The Unreal Engine 5 demo that was recently shown off running on the PS5 started a slew of discussions across different forums and media. This includes the resolution and frame rates of the demo, the technologies used, and how it compares against contemporary PC hardware:
- The PS5 Demo (Running @ 1440p) Proves Next-Gen Consoles’ll be All About Render Optimizations: VRS, Temporal & AI Upscaling
- Tim Sweeney Explains Why PS5’s 5.5GB/s SSD Speeds are Important;
Today we are going to look at another such facet of the PS5 demo, namely the lighting. Epic has been touting it Lumen GI as a next-generation global illumination technology, and now we have a better idea of how it actually works. In an interview, Daniel Wright, the Technical Director of Graphics at Epic, said:
Lumen uses ray tracing to solve indirect lighting, but not triangle ray tracing. Lumen traces rays against a scene representation consisting of signed distance fields, voxels, and height fields. As a result, it requires no special ray tracing hardware.
Lumen uses a combination of different techniques to efficiently trace rays. Screen-space traces handle tiny details, mesh signed distance field traces handle medium-scale light transfer and voxel traces handle large scale light transfer.
The important revelation here is that while Lumen GI does use ray-tracing for indirect lighting, it’s not the same as NVIDIA’s RTX implementation which relies on ray-triangle intersection and BVH. It leverages three different methods to trace the rays and obtain the required information.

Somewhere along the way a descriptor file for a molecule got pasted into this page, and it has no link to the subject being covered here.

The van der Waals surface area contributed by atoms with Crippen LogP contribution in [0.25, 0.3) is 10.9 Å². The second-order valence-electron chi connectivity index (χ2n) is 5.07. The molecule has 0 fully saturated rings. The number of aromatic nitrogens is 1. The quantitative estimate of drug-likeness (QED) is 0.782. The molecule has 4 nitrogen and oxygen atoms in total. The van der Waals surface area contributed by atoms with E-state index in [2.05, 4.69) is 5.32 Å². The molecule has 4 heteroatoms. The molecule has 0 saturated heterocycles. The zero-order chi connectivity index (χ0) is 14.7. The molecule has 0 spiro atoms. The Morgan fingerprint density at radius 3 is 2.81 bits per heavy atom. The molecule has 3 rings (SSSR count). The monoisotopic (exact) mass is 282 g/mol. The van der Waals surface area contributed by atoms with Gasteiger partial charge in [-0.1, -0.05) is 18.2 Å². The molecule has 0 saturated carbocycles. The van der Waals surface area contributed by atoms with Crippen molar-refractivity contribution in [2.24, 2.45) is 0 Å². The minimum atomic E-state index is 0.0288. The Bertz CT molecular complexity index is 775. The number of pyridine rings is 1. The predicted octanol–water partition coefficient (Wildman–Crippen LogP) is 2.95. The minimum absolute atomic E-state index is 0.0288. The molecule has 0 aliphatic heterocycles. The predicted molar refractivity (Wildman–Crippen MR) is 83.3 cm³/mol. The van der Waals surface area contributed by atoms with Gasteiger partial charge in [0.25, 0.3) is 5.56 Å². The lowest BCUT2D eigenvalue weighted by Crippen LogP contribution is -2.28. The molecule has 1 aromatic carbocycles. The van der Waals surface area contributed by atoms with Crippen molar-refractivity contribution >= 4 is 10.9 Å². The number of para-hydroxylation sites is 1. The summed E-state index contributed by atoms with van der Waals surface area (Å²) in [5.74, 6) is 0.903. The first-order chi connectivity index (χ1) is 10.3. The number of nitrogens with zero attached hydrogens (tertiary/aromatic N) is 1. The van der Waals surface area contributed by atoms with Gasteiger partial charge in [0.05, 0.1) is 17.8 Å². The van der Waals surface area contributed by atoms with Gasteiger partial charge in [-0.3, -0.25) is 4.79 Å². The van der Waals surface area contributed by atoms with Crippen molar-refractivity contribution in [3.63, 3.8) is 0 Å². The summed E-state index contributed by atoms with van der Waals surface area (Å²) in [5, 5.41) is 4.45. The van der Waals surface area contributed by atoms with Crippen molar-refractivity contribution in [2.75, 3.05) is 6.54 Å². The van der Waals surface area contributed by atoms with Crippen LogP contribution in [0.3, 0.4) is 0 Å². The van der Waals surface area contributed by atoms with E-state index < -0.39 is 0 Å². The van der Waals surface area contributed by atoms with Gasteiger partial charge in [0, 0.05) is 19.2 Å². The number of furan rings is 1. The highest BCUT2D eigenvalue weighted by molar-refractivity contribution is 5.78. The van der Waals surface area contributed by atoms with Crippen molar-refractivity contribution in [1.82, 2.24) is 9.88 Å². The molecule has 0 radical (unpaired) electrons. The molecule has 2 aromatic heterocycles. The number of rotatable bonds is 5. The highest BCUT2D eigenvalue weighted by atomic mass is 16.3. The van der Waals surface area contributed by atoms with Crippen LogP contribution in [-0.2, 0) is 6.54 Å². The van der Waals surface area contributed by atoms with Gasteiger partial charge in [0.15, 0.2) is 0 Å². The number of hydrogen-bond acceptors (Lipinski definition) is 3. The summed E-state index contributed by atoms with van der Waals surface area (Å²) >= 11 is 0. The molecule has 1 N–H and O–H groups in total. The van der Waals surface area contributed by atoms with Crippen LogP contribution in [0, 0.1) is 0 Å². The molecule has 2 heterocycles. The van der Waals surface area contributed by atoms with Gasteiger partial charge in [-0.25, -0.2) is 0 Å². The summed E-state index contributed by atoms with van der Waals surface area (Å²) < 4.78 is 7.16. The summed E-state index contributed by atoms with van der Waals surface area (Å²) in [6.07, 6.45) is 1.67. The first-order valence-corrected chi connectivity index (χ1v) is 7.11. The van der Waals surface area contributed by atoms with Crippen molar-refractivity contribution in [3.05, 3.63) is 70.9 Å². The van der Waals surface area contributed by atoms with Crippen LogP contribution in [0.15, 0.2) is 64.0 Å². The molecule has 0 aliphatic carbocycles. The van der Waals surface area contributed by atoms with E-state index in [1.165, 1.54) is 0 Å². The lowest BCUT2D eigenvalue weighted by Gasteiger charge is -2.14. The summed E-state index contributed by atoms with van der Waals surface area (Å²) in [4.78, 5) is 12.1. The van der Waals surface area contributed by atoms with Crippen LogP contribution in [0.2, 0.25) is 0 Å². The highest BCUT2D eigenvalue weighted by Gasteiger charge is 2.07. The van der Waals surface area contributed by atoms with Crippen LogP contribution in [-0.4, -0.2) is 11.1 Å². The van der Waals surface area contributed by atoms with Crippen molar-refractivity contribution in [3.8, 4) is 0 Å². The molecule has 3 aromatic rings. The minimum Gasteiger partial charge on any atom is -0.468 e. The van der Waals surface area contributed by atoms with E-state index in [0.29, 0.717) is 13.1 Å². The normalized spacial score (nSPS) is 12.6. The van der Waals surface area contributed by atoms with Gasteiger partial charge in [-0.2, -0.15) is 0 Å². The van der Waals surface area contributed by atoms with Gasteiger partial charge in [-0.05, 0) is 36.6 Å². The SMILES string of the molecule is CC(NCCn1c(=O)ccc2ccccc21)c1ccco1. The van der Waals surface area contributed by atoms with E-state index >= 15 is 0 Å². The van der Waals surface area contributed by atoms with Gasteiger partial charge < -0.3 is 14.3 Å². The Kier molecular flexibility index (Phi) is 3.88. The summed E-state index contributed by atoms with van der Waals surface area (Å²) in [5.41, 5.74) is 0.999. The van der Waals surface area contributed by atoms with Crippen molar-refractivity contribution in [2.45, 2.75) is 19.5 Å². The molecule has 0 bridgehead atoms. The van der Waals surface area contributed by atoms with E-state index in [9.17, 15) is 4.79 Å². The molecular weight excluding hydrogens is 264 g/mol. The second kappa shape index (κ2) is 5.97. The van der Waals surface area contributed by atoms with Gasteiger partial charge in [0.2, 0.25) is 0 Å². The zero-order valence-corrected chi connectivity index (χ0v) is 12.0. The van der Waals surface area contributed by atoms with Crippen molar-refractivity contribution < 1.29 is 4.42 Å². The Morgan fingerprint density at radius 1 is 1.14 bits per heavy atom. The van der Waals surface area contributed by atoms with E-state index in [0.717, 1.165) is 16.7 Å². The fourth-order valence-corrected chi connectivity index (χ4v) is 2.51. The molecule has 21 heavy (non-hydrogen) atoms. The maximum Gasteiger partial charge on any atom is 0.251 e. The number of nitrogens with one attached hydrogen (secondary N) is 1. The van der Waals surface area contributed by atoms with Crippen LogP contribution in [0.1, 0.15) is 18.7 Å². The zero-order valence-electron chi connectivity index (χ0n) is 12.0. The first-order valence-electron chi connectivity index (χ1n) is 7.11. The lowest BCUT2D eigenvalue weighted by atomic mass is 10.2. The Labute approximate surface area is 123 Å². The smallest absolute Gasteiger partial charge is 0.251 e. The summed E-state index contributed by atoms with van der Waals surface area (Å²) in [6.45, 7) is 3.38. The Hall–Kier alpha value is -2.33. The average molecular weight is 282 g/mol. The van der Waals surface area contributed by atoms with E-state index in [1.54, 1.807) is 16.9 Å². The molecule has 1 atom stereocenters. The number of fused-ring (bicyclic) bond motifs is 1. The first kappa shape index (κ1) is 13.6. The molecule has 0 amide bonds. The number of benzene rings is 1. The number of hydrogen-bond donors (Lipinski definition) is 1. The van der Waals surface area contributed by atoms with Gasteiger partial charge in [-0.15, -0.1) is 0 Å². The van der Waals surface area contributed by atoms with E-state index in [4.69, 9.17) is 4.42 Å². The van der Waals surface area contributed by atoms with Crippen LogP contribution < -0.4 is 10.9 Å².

While in NVIDIA’s implementation, the objects in a scene undergo conversion into BVH objects using the RTCores, in Unreal’s Lumen GI, the scene is represented using voxels, SDFs (signed distance fields) and height fields. These aren’t as intensive as BVH and therefore don’t require hardware support.
Think of voxels as 3D triangles used to calculate lighting and shadows in a scene by examining which ones obstruct and which allow light to pass. Signed distance fields (SDF) are similar to BVH objects except they’re much simpler and don’t require any bounding. They are objects that represent surfaces and (or well, objects) which are used to determine whether a light ray passing through a pixel hits that surface or not, and if yes, then at what angle. Height fields are similar, except they determine the height of the surface, while SDF calculates the distance from the ray.
As Wright states, the finer details are traced by the rays in screen space. This is very similar to how the ReShade ray-tracing shader works which utilizes data provided by the depth buffer. Another word for this is RTGI (ray-traced global illumination) or Screen Space Ray Tracing (SSRT).
Furthermore, mesh SDFs trace medium-scale light transfer and voxels are used to trace rays providing large-scale light movement. Overall, it seems like the Unreal 5 powered Lumen GI that ran on the PS5 uses a very complex lighting method which can’t be completely classified as ray-tracing (debatable). Still, the results are impressive and that’s what matters.
This also indicates one key trend that we’ll be seeing in the coming months and even years. The definition of “ray-tracing” is soon going to vary from developer to developer and engine to engine. Furthermore, not all implementations are going to be as accurate, and won’t exactly classify as a ray-tracing technique. You can be fairly certain that even the ray-tracing implementation on the PS5 and the Xbox Series X will be different and it won’t be an apples-to-apples comparison. As such any performance claims or ray-counts shared by Microsoft and Sony will largely mean very little. Ray-tracing is about to get a lot more complicated.